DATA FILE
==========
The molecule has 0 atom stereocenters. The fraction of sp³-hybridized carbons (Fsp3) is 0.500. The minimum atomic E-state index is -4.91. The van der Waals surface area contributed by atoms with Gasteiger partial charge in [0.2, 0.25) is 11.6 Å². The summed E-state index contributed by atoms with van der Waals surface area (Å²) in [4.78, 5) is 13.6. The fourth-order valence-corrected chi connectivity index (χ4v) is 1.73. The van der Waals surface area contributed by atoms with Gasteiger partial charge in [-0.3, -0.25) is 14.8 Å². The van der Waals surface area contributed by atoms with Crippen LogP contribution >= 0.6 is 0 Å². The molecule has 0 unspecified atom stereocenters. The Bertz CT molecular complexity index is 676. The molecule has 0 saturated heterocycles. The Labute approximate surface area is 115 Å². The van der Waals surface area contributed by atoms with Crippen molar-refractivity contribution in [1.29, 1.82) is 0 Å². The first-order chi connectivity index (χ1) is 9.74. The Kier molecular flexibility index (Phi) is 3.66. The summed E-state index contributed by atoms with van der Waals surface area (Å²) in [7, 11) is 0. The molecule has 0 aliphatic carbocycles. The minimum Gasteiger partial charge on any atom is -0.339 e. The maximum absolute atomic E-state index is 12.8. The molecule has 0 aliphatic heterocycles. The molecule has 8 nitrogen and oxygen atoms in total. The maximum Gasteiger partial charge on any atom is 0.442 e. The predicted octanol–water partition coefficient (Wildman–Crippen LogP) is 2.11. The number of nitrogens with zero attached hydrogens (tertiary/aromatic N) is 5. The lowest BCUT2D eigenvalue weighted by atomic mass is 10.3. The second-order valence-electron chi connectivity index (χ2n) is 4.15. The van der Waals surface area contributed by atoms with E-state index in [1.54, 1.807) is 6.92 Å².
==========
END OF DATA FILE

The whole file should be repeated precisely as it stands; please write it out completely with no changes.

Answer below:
The molecule has 0 atom stereocenters. The fraction of sp³-hybridized carbons (Fsp3) is 0.500. The minimum atomic E-state index is -4.91. The van der Waals surface area contributed by atoms with Gasteiger partial charge in [0.2, 0.25) is 11.6 Å². The summed E-state index contributed by atoms with van der Waals surface area (Å²) in [4.78, 5) is 13.6. The fourth-order valence-corrected chi connectivity index (χ4v) is 1.73. The van der Waals surface area contributed by atoms with Gasteiger partial charge in [-0.3, -0.25) is 14.8 Å². The van der Waals surface area contributed by atoms with Crippen LogP contribution >= 0.6 is 0 Å². The molecule has 0 unspecified atom stereocenters. The Bertz CT molecular complexity index is 676. The molecule has 0 saturated heterocycles. The Labute approximate surface area is 115 Å². The van der Waals surface area contributed by atoms with Crippen molar-refractivity contribution in [1.29, 1.82) is 0 Å². The first-order chi connectivity index (χ1) is 9.74. The Kier molecular flexibility index (Phi) is 3.66. The summed E-state index contributed by atoms with van der Waals surface area (Å²) in [7, 11) is 0. The molecule has 0 aliphatic carbocycles. The minimum Gasteiger partial charge on any atom is -0.339 e. The maximum absolute atomic E-state index is 12.8. The molecule has 0 aliphatic heterocycles. The molecule has 8 nitrogen and oxygen atoms in total. The maximum Gasteiger partial charge on any atom is 0.442 e. The predicted octanol–water partition coefficient (Wildman–Crippen LogP) is 2.11. The number of nitrogens with zero attached hydrogens (tertiary/aromatic N) is 5. The lowest BCUT2D eigenvalue weighted by atomic mass is 10.3. The second-order valence-electron chi connectivity index (χ2n) is 4.15. The van der Waals surface area contributed by atoms with E-state index in [1.54, 1.807) is 6.92 Å².